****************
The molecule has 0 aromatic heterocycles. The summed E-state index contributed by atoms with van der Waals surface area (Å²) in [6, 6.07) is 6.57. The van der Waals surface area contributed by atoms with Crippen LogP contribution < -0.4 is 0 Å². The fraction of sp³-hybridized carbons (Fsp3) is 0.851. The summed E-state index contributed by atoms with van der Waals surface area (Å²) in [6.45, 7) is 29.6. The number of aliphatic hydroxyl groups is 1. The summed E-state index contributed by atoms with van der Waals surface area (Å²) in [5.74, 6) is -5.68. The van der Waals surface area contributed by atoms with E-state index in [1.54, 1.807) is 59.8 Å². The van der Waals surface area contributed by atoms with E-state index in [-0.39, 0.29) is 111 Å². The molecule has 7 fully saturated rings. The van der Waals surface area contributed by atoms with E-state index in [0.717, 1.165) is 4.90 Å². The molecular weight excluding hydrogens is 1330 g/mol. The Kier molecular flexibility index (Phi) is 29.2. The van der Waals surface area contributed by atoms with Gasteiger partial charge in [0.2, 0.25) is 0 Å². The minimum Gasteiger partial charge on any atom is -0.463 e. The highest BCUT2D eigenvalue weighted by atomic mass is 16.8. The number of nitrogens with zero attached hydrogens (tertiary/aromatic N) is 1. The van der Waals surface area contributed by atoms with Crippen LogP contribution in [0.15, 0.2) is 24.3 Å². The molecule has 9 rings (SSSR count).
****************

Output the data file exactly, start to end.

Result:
The molecule has 0 aromatic heterocycles. The summed E-state index contributed by atoms with van der Waals surface area (Å²) in [6, 6.07) is 6.57. The van der Waals surface area contributed by atoms with Crippen LogP contribution < -0.4 is 0 Å². The fraction of sp³-hybridized carbons (Fsp3) is 0.851. The summed E-state index contributed by atoms with van der Waals surface area (Å²) in [6.45, 7) is 29.6. The number of aliphatic hydroxyl groups is 1. The summed E-state index contributed by atoms with van der Waals surface area (Å²) in [5.74, 6) is -5.68. The van der Waals surface area contributed by atoms with E-state index in [1.54, 1.807) is 59.8 Å². The van der Waals surface area contributed by atoms with E-state index in [-0.39, 0.29) is 111 Å². The molecule has 7 fully saturated rings. The van der Waals surface area contributed by atoms with E-state index in [0.717, 1.165) is 4.90 Å². The molecular weight excluding hydrogens is 1330 g/mol. The Kier molecular flexibility index (Phi) is 29.2. The van der Waals surface area contributed by atoms with Gasteiger partial charge in [0.2, 0.25) is 0 Å². The minimum Gasteiger partial charge on any atom is -0.463 e. The highest BCUT2D eigenvalue weighted by atomic mass is 16.8. The number of nitrogens with zero attached hydrogens (tertiary/aromatic N) is 1. The van der Waals surface area contributed by atoms with Crippen LogP contribution in [0.15, 0.2) is 24.3 Å². The molecule has 9 rings (SSSR count).